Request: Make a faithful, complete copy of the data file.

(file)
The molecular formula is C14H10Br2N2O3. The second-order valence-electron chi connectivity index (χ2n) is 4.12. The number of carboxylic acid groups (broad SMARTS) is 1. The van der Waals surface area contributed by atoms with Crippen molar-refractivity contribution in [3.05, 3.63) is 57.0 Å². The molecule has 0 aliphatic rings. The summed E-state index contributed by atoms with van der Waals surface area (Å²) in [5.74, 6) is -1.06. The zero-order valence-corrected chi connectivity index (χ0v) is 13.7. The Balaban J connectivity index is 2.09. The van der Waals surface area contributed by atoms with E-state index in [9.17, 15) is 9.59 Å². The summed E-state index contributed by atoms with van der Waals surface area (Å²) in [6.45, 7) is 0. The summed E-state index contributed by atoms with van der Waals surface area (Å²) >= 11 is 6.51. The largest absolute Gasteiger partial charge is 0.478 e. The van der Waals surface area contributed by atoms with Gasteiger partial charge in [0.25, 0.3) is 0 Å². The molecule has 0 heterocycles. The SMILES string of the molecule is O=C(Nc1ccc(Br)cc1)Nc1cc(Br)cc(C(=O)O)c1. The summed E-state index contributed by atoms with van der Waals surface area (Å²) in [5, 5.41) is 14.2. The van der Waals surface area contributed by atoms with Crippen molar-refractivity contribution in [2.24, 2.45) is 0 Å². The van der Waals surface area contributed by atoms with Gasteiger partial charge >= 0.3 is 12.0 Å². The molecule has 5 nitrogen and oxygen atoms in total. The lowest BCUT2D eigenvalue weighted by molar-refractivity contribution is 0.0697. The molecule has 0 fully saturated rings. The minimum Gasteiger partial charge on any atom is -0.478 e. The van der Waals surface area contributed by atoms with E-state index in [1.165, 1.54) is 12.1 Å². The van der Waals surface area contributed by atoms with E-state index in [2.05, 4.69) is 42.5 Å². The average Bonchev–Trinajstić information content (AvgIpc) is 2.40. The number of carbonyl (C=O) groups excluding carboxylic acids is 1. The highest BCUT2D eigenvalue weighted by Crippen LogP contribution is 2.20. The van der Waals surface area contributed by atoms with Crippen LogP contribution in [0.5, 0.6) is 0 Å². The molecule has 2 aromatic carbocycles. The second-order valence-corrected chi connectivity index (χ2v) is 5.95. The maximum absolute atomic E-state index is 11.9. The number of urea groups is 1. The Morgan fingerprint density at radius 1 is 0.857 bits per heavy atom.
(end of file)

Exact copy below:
The molecular formula is C14H10Br2N2O3. The second-order valence-electron chi connectivity index (χ2n) is 4.12. The number of carboxylic acid groups (broad SMARTS) is 1. The van der Waals surface area contributed by atoms with Crippen molar-refractivity contribution in [3.05, 3.63) is 57.0 Å². The molecule has 0 aliphatic rings. The summed E-state index contributed by atoms with van der Waals surface area (Å²) in [5.74, 6) is -1.06. The zero-order valence-corrected chi connectivity index (χ0v) is 13.7. The Balaban J connectivity index is 2.09. The van der Waals surface area contributed by atoms with E-state index in [9.17, 15) is 9.59 Å². The summed E-state index contributed by atoms with van der Waals surface area (Å²) in [6.45, 7) is 0. The summed E-state index contributed by atoms with van der Waals surface area (Å²) >= 11 is 6.51. The largest absolute Gasteiger partial charge is 0.478 e. The van der Waals surface area contributed by atoms with Gasteiger partial charge in [0.25, 0.3) is 0 Å². The molecule has 0 heterocycles. The SMILES string of the molecule is O=C(Nc1ccc(Br)cc1)Nc1cc(Br)cc(C(=O)O)c1. The summed E-state index contributed by atoms with van der Waals surface area (Å²) in [5, 5.41) is 14.2. The van der Waals surface area contributed by atoms with Crippen molar-refractivity contribution in [2.24, 2.45) is 0 Å². The van der Waals surface area contributed by atoms with Gasteiger partial charge >= 0.3 is 12.0 Å². The molecule has 5 nitrogen and oxygen atoms in total. The lowest BCUT2D eigenvalue weighted by molar-refractivity contribution is 0.0697. The molecule has 0 fully saturated rings. The minimum Gasteiger partial charge on any atom is -0.478 e. The van der Waals surface area contributed by atoms with E-state index in [1.165, 1.54) is 12.1 Å². The van der Waals surface area contributed by atoms with E-state index in [2.05, 4.69) is 42.5 Å². The average Bonchev–Trinajstić information content (AvgIpc) is 2.40. The number of carbonyl (C=O) groups excluding carboxylic acids is 1. The highest BCUT2D eigenvalue weighted by Crippen LogP contribution is 2.20. The van der Waals surface area contributed by atoms with Crippen LogP contribution in [0.5, 0.6) is 0 Å². The molecule has 2 aromatic carbocycles. The second-order valence-corrected chi connectivity index (χ2v) is 5.95. The maximum absolute atomic E-state index is 11.9. The number of urea groups is 1. The Morgan fingerprint density at radius 1 is 0.857 bits per heavy atom.